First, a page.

Who Will the Muslim Brotherhood Heed: Allah or Tom Friedman (and such people)? No Contest

Sigh. I really don't want to write this article, but we have too good a case study of contemporary Western foreign policy reporting, debate, and elite attitudes toward international affairs to ignore. Doing a better job here is vital, as this task involves the fate of millions of people, matters of war and peace, the most basic interests of the United States, and the decency of intellectual discourse.

I refer, of course, to Thomas L. Friedman's latest effort: "The Belly Dancing Barometer." (Tens of millions of lives are at stake -- that's worth a flippant title and goofy concept, right?)

Friedman writes:

Since the start of the 2011 revolution in Tahrir Square, every time the Egyptian Muslim Brotherhood faced a choice of whether to behave in an inclusive way or grab more power, true to its Bolshevik tendencies it grabbed more power and sacrificed inclusion. [President] Morsi's power grab will haunt him.

The Brotherhood needs to understand that its version of political Islam -- which is resistant to women's empowerment and religious and political pluralism -- might be sustainable if you are Iran or Saudi Arabia, and you have huge reserves of oil and gas to buy off all the contradictions between your ideology and economic growth. But if you are Egypt, you need to be as open to the world and modernity as possible to unleash all of the potential for growth.

So, let me get this straight.

Friedman is saying that you cannot trust the Brotherhood, as it seeks total power and is anti-democratic.

Hmm: what's Friedman been saying the last two years? Well, he has been an apologist for the Brotherhood, a cheerleader for the course taken by the "Arab Spring," and has constantly insisted that the "democratic" revolution is going well. Indeed, in January 2012 I wrote an analysis of Friedman's coverage titled: "Friedman Cheers as Egyptians are Enslaved."

Now, when it's too late? Friedman is supposedly outraged to see what's going on there.

Now, he concludes that the Egyptian regime is not democratic at all.

However, he draws no conclusions about how U.S. policy should change to adjust for his discovery. Does Friedman now favor -- as he hints in the article -- using real pressure on Egypt if the regime continues to be repressive at home? Will he criticize Obama for not doing so?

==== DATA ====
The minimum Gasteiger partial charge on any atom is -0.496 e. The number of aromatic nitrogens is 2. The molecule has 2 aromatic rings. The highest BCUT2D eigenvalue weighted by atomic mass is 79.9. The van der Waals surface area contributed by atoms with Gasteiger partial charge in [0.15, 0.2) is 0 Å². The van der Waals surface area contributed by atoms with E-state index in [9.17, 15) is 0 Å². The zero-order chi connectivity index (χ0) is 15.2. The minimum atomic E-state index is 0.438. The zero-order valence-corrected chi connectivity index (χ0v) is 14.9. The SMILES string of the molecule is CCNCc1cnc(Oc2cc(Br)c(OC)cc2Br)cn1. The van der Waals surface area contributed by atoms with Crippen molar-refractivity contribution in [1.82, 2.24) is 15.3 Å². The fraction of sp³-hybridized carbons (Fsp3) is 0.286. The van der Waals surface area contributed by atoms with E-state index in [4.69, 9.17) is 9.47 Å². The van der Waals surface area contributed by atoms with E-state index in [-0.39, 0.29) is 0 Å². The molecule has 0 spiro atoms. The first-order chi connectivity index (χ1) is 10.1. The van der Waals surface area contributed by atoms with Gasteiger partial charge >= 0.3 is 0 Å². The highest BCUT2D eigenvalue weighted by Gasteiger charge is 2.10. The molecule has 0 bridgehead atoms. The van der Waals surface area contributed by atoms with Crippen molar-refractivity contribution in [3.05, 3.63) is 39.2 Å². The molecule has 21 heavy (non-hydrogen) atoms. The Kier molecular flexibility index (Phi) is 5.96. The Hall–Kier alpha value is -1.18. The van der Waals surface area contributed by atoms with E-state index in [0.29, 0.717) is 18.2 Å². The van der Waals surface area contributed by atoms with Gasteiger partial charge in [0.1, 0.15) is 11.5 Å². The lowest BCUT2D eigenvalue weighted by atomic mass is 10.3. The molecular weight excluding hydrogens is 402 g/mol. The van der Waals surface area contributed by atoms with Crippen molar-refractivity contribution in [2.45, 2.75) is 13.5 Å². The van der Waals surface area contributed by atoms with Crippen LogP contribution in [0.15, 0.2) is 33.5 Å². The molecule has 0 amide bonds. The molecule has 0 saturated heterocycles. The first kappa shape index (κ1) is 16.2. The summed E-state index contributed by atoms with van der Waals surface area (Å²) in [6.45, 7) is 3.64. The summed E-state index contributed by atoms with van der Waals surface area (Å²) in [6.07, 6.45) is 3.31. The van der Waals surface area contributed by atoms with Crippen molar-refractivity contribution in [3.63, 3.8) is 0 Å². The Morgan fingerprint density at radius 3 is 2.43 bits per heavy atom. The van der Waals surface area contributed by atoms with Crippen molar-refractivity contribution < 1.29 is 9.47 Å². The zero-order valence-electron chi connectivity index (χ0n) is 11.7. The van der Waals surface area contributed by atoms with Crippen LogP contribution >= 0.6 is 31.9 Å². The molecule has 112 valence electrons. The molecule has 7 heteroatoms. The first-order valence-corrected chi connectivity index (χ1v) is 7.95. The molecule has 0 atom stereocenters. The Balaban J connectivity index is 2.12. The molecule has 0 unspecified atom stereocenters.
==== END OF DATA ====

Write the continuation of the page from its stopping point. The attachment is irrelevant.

If Mursi [I'll stick with my transliteration] has "Bolshevik tendencies," might that not also lead to his doing something nasty to U.S. interests?

It's like identifying a mass murderer, and then asking him "Do you really think you can get away with this without a vast criminal organization behind you?", rather than hollering: "Help! Police! There's a mass murderer over there!"

On top of that, Friedman uses that "needs to understand" phrase, so beloved by editorialists but totally absurd when dealing with dictators. Well, what if they don't understand, Mr. Friedman? How about saying:

Herr Hitler needs to understand that he cannot conquer the whole world. Germany lacks the economic base to do so.

Also, do we now believe in economic determinism? Was the USSR sustainable? Can you imagine someone writing this in 1917 about the Bolsheviks?

Mr. Lenin needs to understand that the Soviet Union [yes, I know it wasn't founded until several years later, but I'm trying to make a point here -- BR] should abandon its Bolshevik tendencies because it will never work out.

Sure, the Soviet Union failed. But it took almost 75 years, and tens of millions died as a result.

And since when did a Middle Eastern radical dictatorship -- even one that was elected -- put economic pragmatism ahead of seeking its goals: the PLO or Palestinian Authority? Saddam Hussein? Gamal Abdel Nasser?

Has the Iranian government dropped their nuclear weapons program because of economic sanctions?

Arguably, one such leader did bow to economic necessity to moderate. His name was Anwar al-Sadat, and now his regime -- under Sadat's successor, Mubarak -- is the villain for America and the West.

Note that Friedman never says: President Obama needs to understand that he cannot trust this Muslim Brotherhood regime, should see it as a threat to U.S. interests, and must work to undermine it.